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    1. We try to get the word out, but when I'm feeling down I think we're only preaching to the converted. On the other hand when I'm feeling upbeat I feel there is a lot of good nature happening. Thanks for the welcome back, I missed you.

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  7. The ephemeral quality of our gardens is one of the things that makes them so dear. Like the performance of a beautiful piece of music, or a kiss from a loved one, our gardens exist in time and then are gone, living only in memory. Gardens seldom outlive their gardeners for not everyone shares our passion. (I don't know why!)

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    1. dear og, so true, I knew gardens were transient, but forgot this important fact. It's self destructive to get too attached ...

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  8. How wonderful to see your garden lush and full of life as ours begin to go dormant. It is sad indeed the lack of understanding for wild spaces that developers seem to have. They see everything with dollar signs only.

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    1. Hi Tammy, it's a very exciting time in the garden here, and your comment and the other comments have helped me appreciate what's here now. Thank you ...

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  9. Catmint - All of your flowers are lovely. I've had trouble making myself blog, too, since about August.

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    1. hi Linda, Real life sometimes takes precedence over our virtual lives, but it's great if we can keep in touch.

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  10. So happy to have you back and in your spring so we can see flowers galore...I am so glad you are still keeping your land lovely and for the critters.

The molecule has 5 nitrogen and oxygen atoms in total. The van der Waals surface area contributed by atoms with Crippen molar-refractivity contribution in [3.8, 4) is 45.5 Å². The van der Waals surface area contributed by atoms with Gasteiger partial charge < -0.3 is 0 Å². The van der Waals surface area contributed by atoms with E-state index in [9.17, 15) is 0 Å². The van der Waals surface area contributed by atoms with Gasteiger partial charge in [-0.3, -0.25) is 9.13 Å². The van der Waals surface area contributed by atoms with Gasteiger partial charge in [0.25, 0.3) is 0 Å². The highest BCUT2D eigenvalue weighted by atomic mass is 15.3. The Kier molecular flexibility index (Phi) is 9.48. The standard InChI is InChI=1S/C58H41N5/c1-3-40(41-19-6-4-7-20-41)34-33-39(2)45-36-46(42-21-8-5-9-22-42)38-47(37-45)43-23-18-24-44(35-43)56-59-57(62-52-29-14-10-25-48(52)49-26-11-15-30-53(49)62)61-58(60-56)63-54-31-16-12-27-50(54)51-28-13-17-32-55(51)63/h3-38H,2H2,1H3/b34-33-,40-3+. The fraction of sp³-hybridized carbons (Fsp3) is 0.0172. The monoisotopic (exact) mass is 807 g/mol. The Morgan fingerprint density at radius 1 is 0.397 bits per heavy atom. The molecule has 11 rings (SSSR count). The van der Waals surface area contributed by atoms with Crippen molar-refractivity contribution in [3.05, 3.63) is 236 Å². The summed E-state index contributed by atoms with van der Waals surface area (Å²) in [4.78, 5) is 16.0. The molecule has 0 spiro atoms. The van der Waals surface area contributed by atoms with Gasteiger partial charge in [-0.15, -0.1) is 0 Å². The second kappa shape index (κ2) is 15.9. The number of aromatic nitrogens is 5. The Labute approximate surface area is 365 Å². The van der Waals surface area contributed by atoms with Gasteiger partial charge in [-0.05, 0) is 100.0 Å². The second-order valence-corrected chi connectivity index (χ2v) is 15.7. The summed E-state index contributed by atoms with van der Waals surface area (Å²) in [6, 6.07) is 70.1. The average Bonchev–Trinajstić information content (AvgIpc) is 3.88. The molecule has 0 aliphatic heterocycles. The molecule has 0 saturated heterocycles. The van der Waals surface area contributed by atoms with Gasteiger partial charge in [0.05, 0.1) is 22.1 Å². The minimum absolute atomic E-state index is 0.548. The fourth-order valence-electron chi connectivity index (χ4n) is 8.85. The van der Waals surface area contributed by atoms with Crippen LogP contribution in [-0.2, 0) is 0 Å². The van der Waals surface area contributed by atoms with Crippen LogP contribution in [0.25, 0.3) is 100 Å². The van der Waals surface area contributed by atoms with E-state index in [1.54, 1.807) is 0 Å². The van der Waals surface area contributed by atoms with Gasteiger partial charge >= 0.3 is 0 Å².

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    1. thanks Donna, it's wonderful to be welcomed back.

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  11. We've been surprised and grateful, to have eventually after a LONG wait found a couple who share our love of birds and indigenous plants. Was hard to see the old apple trees go - but the other 3/4 of the garden that we planted will remain. And that is the bit that matters.

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    1. you and Alistair have set the model for my future transition.

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  12. Hi Catmint, glad you are enjoying the Spring, Winter is just approaching us. Enjoy your garden for as long as you can, just made me wonder how our Aberdeen garden is getting on without us. Och, i'm feeling all nostalgic now.

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    1. I get nostalgic for your old garden too but, to coin a cliche, that's life.

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  13. Hi Catmint! Your garden is lush and pretty now. I like the way you planted shrubs to hide those clothes ;-) My friend used bamboo to do that. She had a row of bamboo planted next to the cloth lines to hide drying clothes. Btw life journeys on and I usually accept the changing times and issues. But one at a time ;-)

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    1. Hi Steph, thanks for the wise words. I quite like seeing the clothesline as long as it is surrounded by plants. But covering it with bamboo must have looked great.

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  14. Hi, Catmint, good to see you again! It is great to see your lovely blooming garden as my own is going dormant. You mention a dilemma that is common in many areas. I am always sad to see a beautiful piece of property succumb to development, though I sometimes can understand the other point of view. Sometimes.

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    1. It's hard to understand such a different point of view, I think. It's like a different culture.

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  15. I'm glad you uploaded big pictures, Catmint! After clicking on them, I could see all the layers and lushness of your garden!
    Sometimes, as you, I think about my garden after me. What I realized is that all my previous gardens (and my mother's and grandmother's gardens) have a place in my heart, and together with my current garden create one MySecretGarden.
    Nice to see you again in a blogosphere!

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    1. Lovely to catch up with you again, Tatyana. And thank you for your wise, interesting words. The only things we can be sure of in the future is what is in our hearts. I didn't understand the meaning of the name of your blog till now.